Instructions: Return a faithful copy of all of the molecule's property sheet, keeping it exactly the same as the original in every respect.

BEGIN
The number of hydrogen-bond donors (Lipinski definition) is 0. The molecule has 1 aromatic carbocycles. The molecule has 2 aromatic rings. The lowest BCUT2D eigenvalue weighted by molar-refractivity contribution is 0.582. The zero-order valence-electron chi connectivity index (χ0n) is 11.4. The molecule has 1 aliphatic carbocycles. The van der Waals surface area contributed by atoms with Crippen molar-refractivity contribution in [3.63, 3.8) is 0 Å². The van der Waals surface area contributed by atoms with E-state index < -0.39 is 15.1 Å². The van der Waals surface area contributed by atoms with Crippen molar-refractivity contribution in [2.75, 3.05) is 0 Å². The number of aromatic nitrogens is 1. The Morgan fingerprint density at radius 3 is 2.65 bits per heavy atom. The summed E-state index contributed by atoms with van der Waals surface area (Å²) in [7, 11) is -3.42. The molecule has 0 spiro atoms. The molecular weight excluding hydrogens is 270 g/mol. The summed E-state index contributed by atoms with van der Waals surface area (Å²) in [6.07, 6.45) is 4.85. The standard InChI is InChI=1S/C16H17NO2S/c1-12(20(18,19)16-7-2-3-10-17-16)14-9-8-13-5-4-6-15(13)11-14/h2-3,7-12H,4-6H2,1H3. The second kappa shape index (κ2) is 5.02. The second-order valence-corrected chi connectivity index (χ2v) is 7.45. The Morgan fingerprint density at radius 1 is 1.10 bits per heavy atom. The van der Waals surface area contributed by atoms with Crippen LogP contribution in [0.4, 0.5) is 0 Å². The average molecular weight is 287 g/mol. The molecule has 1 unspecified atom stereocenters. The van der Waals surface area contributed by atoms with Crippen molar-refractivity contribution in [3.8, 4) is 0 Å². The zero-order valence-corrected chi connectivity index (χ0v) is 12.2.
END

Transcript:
The number of hydrogen-bond donors (Lipinski definition) is 0. The molecule has 1 aromatic carbocycles. The molecule has 2 aromatic rings. The lowest BCUT2D eigenvalue weighted by molar-refractivity contribution is 0.582. The zero-order valence-electron chi connectivity index (χ0n) is 11.4. The molecule has 1 aliphatic carbocycles. The van der Waals surface area contributed by atoms with Crippen molar-refractivity contribution in [3.63, 3.8) is 0 Å². The van der Waals surface area contributed by atoms with E-state index < -0.39 is 15.1 Å². The van der Waals surface area contributed by atoms with Crippen molar-refractivity contribution in [2.75, 3.05) is 0 Å². The number of aromatic nitrogens is 1. The Morgan fingerprint density at radius 3 is 2.65 bits per heavy atom. The summed E-state index contributed by atoms with van der Waals surface area (Å²) in [7, 11) is -3.42. The molecule has 0 spiro atoms. The molecular weight excluding hydrogens is 270 g/mol. The summed E-state index contributed by atoms with van der Waals surface area (Å²) in [6.07, 6.45) is 4.85. The standard InChI is InChI=1S/C16H17NO2S/c1-12(20(18,19)16-7-2-3-10-17-16)14-9-8-13-5-4-6-15(13)11-14/h2-3,7-12H,4-6H2,1H3. The second kappa shape index (κ2) is 5.02. The second-order valence-corrected chi connectivity index (χ2v) is 7.45. The Morgan fingerprint density at radius 1 is 1.10 bits per heavy atom. The van der Waals surface area contributed by atoms with Crippen LogP contribution in [0.4, 0.5) is 0 Å². The average molecular weight is 287 g/mol. The molecule has 1 unspecified atom stereocenters. The van der Waals surface area contributed by atoms with Crippen molar-refractivity contribution in [3.8, 4) is 0 Å². The zero-order valence-corrected chi connectivity index (χ0v) is 12.2.